Although it’s easy to take for granted, balance plays an important role in avoiding everyday injuries.
Due to poor postural habits and a lack of integrative exercises for eye-hand coordination, we all tend to turn into coach potatoes.
In effect, our skills deteriorate and we end up with limited mobility. This leads to accidents waiting to happen. Also, as we grow older, the time and effort it takes to recover from a sudden slip on the ice or crack in the sidewalk quickly increases.
Balance is a state of equilibrium the body has as it aligns itself against the forces of gravity. Your vertebrae column of back bones helps maintain your vertical height as do the supporting muscles around them. Balance is most easily lost after an injury. While it’s relatively easy to retrain your skills, many patients never do.
You don’t have to walk a balance beam in a gym, but you should have the strength to handle everyday life. You should, at the very least, be able to live your daily routine pain free.
Exercise routines such as Yoga, Tai Qi or ballroom dancing can be fun and important as they provide a proprioceptive input into the brain. This activates certain pathways in the brain to improve balance. Every major sport incorporates balance into a fitness criterion. If your training for an upcoming event, adding balance into the schedule increases your skill level with every major twist and turn.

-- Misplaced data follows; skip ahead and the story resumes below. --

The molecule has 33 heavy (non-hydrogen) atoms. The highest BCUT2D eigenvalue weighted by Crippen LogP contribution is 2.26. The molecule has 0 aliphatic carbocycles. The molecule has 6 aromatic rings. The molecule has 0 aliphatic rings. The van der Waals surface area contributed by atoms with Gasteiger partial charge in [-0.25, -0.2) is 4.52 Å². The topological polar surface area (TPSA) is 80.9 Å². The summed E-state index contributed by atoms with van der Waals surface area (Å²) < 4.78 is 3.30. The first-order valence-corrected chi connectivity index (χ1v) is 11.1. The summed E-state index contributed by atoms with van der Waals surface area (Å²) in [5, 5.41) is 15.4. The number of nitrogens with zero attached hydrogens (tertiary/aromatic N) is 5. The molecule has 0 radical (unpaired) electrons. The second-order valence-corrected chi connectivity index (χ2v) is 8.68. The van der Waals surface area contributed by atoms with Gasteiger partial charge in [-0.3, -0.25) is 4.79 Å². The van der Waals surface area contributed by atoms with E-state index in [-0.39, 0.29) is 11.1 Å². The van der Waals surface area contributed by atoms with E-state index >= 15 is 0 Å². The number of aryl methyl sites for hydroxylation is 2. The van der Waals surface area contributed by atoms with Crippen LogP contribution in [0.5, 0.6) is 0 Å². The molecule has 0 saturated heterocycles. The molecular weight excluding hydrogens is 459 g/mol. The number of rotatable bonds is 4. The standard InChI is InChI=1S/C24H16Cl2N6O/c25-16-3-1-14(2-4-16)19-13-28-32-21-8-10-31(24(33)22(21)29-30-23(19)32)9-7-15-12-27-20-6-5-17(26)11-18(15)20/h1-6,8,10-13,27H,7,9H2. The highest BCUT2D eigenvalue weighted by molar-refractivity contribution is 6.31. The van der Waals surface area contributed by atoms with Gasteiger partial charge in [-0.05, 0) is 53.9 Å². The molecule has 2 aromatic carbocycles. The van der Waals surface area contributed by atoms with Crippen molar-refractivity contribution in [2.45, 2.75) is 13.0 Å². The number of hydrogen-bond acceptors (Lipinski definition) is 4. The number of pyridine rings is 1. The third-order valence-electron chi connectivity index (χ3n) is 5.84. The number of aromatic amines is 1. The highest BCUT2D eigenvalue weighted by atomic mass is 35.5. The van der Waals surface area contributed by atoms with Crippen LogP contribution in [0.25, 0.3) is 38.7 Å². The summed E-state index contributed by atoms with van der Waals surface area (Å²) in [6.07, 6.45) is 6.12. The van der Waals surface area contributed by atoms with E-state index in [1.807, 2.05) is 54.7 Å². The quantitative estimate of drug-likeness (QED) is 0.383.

In Holistic Medicine, there are also several approaches to achieving balance. Acupuncture points on the feet around the toes have been known to improve balance. These involve the bladder, spleen and stomach meridian and consist of about a dozen points on each foot.
These points are often incorporated into the treatment when other chief complaints are involved. The points respond well both to needling and acupressure. A typical treatment protocol would involve 3-6 treatments. These same points are often utilized in the adjustments of the feet. Misalignments of the bones of the foot are referred to as subluxations and can impact the gait mechanics of walking.
Also, Applied Kinesiology offers huge help in restoring balance as well. Adjunct to most chiropractic care, Applied Kinesiology offers simple exercises and breathing routines that can help in neurological organization. Things like relearning the cross crawl pattern are easy to learn and can have a quick impact in balance training and gait patterns.